Just like any ethnic, racial or religious group, the 1.4 billion Muslims in our world today encompass an enormous range of beliefs and practices. However, in the United States, headlines all too often highlight radical Islam with stories of violence and terrorism. On this Best of Diversity Matters® episode, Duke University’s Muslim Chaplin Imam Abdullah Antepli joins co-hosts Dr. Richard Friend and Judy Seidenstein to discuss how the richness and beauty of Islam is distorted by “Islamaphobia,” the not so subtle form of prejudice targeting Muslim’s today.
Most people understand that diversity of thought, background and experience are helpful in solving complex problems, tapping increasingly global markets and developing innovative products and services. How does diversity actually drive innovation? How can individuals, teams or organizations harness the power of diversity to produce true innovation rather than chaos and conflict? While many leaders understand the need to look for ideas and solutions in unconventional places; why are so many resistant to introducing different perspectives? Author, thought leader and entrepreneur Frans Johansson joins Richard and Judy to discuss exactly what you can do to promote innovation through diversity. Author of the international best seller The Medici Effect, Frans Johansson explains what goat milk and spiders, office buildings and termites, and clean water and playground laughter have to do with diversity and innovation.
Most Americans pride themselves in the belief that all people have boundless opportunity. We often believe that since there are no landed gentry, or aristocracy and titles based on by birth, that class no longer matters today. Even the poorest people in the U.S. today often believe that through hard work, education and perseverance they can become wealthy. To what extent does class matter today? What are some of the barriers that exist that keep some people poor and others wealthy? In addition to wealth, what role do education, occupation, race, gender, ethnicity and other dimensions of diversity play in maintaining class distinctions and classism? Join co-hosts Richard Friend and Judy Seidenstein as we address these and other provocative questions with our guest Dr. Felice Yeskel, Co-Director of Class Action, and co-author of the book Economic Apartheid in America.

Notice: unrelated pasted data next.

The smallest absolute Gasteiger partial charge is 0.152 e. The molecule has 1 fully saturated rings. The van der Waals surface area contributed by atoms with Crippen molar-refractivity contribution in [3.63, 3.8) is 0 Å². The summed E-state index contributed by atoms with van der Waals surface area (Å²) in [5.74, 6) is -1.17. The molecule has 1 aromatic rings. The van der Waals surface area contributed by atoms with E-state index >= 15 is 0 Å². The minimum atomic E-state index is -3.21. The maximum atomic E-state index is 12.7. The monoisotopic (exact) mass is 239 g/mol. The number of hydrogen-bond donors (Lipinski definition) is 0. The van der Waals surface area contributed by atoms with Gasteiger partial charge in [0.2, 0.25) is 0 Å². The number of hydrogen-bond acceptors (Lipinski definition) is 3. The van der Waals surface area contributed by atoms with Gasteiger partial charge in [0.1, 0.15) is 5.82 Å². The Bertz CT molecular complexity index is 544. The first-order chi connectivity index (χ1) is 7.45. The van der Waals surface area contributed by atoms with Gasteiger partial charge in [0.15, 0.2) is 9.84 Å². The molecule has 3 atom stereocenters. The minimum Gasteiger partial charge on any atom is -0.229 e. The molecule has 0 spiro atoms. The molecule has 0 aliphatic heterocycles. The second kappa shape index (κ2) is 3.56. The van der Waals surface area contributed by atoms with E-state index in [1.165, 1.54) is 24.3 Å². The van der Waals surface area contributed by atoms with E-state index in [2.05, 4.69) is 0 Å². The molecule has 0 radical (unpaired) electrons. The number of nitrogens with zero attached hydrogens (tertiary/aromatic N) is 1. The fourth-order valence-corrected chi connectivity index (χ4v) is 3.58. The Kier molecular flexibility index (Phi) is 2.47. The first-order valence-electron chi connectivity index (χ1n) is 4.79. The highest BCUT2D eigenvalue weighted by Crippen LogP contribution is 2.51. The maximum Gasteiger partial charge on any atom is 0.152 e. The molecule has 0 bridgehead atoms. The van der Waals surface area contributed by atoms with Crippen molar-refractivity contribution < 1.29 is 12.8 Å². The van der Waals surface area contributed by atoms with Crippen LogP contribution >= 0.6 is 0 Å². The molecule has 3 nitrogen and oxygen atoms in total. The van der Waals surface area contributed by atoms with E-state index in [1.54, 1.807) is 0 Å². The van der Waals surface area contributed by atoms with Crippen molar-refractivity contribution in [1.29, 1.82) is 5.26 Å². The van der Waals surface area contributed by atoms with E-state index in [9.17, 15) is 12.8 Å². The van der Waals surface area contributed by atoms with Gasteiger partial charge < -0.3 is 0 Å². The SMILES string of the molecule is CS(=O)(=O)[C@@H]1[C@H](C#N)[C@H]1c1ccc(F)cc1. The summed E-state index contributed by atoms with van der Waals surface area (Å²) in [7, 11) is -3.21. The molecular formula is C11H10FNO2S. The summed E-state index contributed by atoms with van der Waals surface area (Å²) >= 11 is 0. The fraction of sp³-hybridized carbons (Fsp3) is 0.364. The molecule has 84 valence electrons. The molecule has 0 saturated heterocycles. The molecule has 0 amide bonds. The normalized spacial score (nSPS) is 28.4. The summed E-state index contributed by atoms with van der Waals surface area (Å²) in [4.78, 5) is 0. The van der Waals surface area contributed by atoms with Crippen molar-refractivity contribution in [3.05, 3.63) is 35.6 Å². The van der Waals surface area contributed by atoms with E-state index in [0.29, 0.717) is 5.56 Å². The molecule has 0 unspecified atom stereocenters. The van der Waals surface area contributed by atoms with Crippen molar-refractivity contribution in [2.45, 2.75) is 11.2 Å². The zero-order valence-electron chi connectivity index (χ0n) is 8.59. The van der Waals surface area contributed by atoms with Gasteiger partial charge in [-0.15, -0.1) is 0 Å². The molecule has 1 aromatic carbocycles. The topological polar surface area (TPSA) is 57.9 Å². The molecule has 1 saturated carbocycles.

For the first time in our history, four very different generations are being asked to perform and achieve together in the workplace. Each generation comes to work with their own definitions of what it means to be a good manager and their own expectations around how they should be supervised. Our frustrations can be equally intense as we try to please four generations of customers, each one with their own set of values and ideas about products and services.
Being able to tap into generational differences and capitalize on the strengths and potential of every generation has never been more critical… especially as we focus on the future. On this episode of Diversity Matter® Baby Boomer Lynne Lancaster and Generation Xer David Stillman, generational experts and co-authors of the lively and entertaining best seller When Generations Collide. Who They Are. Why the Clash. How to Solve the Generational Puzzle at Work discuss how to understand and leverage intergenerational diversity in today’s workplace and marketplace.